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From Mach 2 to 2L

November 2020

Three years ago, Christopher Melling had never written a legal brief, studied for the LSAT, or attended a religious service of the Church of Jesus Christ of Latter-day Saints. Trained as a fighter pilot by the United States Marine Corps, Major Melling was completing his term of service and ready to take the next step in his life. He was planning to go to law school.

U.S. Marine Major and fighter pilot Christopher Melling is now a student at BYU Law School.

Raised in the semi-rural, coastal town of New Bern, NC (birthplace of Pepsi-Cola), Melling said there was never any question what he wanted to be when he grew up after he saw his first air show at nearby MCAS Cherry Point at age four.

Melling’s inner drive to accomplish things that are both really worthwhile and really difficult meant that nearly 20 years later, he was an elite Marine pilot, captaining the F/A-18 Hornet. Over his 13-year Marine Corps career, deployments took him to over a dozen countries, including Bahrain, Japan, Jordan, Kuwait, South Korea, and Thailand.

“I started thinking,” Melling recalls, “that as worthwhile as being a Marine fighter pilot was, there might be something more I could do.” He remembers at the time there were consequential political and constitutional issues being decided and it seemed that the people making those decisions were all attorneys. “Law school was my road to be part of those discussions,” he said.

Exploring options at a law school fair held in Washington, D.C., Melling was weighing his options. “Like I did with my choice of undergraduate university and military service, I wanted to be at the top-ranked place,” Melling said. “I wanted to learn from the best.” Hours later, just before the fair closed, the BYU Law booth caught his eye. “It intrigued me, and I wondered, what was this school about?” he said. “I ended up adding it to my short list of schools to visit.’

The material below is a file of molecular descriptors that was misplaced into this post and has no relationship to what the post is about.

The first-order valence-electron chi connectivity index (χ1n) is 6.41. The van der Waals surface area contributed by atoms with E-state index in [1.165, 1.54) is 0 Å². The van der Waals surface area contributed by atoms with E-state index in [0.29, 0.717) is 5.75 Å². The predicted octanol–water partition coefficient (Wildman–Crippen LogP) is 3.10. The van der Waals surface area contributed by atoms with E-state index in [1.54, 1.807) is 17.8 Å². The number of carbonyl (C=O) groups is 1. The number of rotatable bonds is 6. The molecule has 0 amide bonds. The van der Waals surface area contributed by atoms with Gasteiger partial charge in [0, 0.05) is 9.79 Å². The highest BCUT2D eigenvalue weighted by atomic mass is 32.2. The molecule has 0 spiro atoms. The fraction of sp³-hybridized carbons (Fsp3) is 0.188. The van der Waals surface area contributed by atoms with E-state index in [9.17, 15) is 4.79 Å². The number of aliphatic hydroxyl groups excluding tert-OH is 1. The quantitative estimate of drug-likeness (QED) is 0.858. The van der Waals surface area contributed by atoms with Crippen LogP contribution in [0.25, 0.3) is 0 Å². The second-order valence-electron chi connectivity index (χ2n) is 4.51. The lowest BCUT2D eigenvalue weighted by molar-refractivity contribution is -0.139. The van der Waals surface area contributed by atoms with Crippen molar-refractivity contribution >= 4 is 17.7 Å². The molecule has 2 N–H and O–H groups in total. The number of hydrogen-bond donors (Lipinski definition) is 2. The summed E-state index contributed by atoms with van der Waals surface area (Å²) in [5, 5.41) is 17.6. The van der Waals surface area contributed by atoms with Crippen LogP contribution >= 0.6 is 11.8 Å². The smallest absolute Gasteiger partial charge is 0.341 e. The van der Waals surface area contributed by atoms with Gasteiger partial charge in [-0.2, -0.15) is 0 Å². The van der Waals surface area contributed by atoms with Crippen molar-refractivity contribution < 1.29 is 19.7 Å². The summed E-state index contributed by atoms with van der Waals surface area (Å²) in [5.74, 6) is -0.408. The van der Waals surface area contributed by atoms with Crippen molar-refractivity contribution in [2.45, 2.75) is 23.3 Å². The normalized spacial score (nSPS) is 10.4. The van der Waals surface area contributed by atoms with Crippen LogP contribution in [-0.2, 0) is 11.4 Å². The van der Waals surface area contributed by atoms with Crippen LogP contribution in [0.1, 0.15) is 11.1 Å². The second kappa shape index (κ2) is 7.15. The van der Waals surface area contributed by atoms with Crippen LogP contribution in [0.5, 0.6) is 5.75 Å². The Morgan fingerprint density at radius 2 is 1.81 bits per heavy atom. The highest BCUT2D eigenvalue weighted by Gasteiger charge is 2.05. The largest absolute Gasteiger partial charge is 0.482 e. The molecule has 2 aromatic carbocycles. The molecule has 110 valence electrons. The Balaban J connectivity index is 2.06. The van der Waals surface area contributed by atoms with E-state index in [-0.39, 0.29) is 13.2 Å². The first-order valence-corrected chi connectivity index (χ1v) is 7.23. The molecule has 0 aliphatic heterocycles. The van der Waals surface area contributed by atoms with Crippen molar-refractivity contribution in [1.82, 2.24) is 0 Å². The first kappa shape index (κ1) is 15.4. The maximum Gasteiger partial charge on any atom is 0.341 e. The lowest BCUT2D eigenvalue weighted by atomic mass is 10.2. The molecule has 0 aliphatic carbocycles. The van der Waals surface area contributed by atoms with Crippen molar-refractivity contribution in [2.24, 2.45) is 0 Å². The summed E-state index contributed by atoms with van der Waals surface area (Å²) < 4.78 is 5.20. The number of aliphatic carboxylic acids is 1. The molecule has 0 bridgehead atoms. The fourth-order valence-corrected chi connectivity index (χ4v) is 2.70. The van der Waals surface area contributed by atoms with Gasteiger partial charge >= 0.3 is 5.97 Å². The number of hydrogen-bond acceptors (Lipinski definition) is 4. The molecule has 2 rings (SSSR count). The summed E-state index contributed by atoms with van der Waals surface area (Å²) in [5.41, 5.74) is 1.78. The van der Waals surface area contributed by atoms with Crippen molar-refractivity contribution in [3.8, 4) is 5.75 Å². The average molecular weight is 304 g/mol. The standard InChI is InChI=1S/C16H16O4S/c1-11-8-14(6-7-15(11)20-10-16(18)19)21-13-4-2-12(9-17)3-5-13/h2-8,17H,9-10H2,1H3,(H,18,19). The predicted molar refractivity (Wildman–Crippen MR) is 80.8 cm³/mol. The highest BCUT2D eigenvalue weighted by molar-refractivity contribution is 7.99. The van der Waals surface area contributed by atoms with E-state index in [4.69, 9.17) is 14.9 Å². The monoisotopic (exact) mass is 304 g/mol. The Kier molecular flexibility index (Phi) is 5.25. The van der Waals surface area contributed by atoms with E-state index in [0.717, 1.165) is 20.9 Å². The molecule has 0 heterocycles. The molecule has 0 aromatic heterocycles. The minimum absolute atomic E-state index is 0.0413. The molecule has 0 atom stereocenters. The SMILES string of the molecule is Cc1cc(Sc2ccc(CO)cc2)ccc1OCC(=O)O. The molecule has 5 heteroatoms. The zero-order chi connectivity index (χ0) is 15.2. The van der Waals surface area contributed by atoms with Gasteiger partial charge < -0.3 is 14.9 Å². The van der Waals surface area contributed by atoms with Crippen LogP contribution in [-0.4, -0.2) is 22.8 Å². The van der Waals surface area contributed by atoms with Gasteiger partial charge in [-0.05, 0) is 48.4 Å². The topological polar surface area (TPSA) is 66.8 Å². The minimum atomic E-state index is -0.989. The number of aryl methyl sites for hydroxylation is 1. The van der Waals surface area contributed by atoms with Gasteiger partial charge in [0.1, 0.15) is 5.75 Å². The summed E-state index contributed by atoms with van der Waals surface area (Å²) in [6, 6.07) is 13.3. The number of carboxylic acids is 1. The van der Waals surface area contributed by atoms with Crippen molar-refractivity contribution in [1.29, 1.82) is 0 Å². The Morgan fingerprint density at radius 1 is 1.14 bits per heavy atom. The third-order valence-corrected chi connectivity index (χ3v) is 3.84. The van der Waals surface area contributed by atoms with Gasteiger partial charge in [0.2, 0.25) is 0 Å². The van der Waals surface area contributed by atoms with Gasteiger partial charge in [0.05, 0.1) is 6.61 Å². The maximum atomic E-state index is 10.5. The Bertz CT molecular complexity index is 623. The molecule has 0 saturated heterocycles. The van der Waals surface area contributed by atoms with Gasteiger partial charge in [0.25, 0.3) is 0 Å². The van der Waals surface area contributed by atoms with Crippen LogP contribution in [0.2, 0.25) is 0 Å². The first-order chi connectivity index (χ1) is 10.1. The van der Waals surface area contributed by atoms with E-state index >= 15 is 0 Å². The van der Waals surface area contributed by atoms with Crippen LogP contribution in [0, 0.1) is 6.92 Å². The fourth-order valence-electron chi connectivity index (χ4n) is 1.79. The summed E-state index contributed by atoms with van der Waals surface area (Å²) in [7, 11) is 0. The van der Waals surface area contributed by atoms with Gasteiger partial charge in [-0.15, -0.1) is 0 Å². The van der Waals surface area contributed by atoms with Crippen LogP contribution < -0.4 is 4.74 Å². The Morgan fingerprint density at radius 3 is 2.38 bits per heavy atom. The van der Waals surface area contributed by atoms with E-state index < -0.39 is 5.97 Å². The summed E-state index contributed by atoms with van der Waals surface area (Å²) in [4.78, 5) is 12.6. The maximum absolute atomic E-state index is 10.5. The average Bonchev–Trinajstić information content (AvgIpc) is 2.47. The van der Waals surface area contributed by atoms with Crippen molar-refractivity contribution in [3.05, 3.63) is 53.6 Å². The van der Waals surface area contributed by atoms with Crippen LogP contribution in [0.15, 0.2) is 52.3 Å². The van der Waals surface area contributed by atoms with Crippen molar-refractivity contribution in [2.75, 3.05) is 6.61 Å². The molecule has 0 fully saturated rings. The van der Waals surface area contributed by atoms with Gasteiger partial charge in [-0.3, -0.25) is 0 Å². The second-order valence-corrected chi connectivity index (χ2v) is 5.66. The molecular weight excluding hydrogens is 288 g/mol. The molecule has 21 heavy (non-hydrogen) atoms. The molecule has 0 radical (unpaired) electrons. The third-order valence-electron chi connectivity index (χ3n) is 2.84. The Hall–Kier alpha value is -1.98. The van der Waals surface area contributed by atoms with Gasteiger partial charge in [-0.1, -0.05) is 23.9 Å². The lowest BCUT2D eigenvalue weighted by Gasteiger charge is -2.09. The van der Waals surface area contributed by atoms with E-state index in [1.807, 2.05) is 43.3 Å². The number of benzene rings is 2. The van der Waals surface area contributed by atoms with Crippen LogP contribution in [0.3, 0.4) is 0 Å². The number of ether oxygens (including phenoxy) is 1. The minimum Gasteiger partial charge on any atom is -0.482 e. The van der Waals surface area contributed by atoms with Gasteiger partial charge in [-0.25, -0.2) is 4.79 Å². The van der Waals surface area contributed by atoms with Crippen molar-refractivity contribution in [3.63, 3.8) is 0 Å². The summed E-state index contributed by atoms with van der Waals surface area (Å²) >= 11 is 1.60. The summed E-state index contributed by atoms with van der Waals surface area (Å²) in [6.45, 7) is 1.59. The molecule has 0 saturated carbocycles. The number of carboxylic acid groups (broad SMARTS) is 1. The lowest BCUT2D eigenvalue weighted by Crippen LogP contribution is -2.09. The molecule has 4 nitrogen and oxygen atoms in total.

Christopher’s visit to Provo changed his life in more ways than one. There, “it just clicked.”

“The spirit of the law school spoke to me,” Melling exclaimed. “Other schools I visited were clearly great places to learn the law. But BYU convinced me that here, I would learn both the law and how to use the law in worthy causes.”

During his visit to the law school, Dean Stacie Stewart offered Melling a list of 10 places to see while in Utah. Melling had been to Salt Lake City several times for skiing but had never been to Temple Square. So in honor of his major in history, courtesy of the Naval Academy, that’s where he started. And that’s where he spent most of his Saturday.

“I’d been through both visitors' centers, the Church History Museum, and the Tabernacle,” Melling remembers. “Finally, one of the sister missionaries approached me and asked if I’d ever read the Book of Mormon.” He left that September afternoon with his own copy and began reading and praying about it.

Something clicked again—Christopher was baptized within a month.

“What I learned offered me a fuller perspective of the truths about Jesus Christ that I already believed,” Melling said. “Something had been missing in my life, and I had found it—the answers I wanted and needed.”

Melling, who is about halfway through his legal education at BYU, is happy with his choice. “Law school is hard, but so was flight school,” he said. “There are definitely days it helps to be a Marine, but the difference here is that everyone, the students and the faculty, they genuinely care.”

“If I had to decide right now, I’d like to be a federal or state prosecutor, or serve as counsel for a national security agency,” remarked Melling.

Melling’s commitment to using what he is and what he knows to protect others and to better the world hasn’t changed. But his ordnance of choice will likely be a well-written legal brief instead of a 1000-pound LASER-guided bomb when he stands for justice or protects innocents in the future.

Regardless of his post-graduation choices, you can rest assured that Christopher Melling, and his BYU Law classmates, will be pursuing their futures at Mach-speed.

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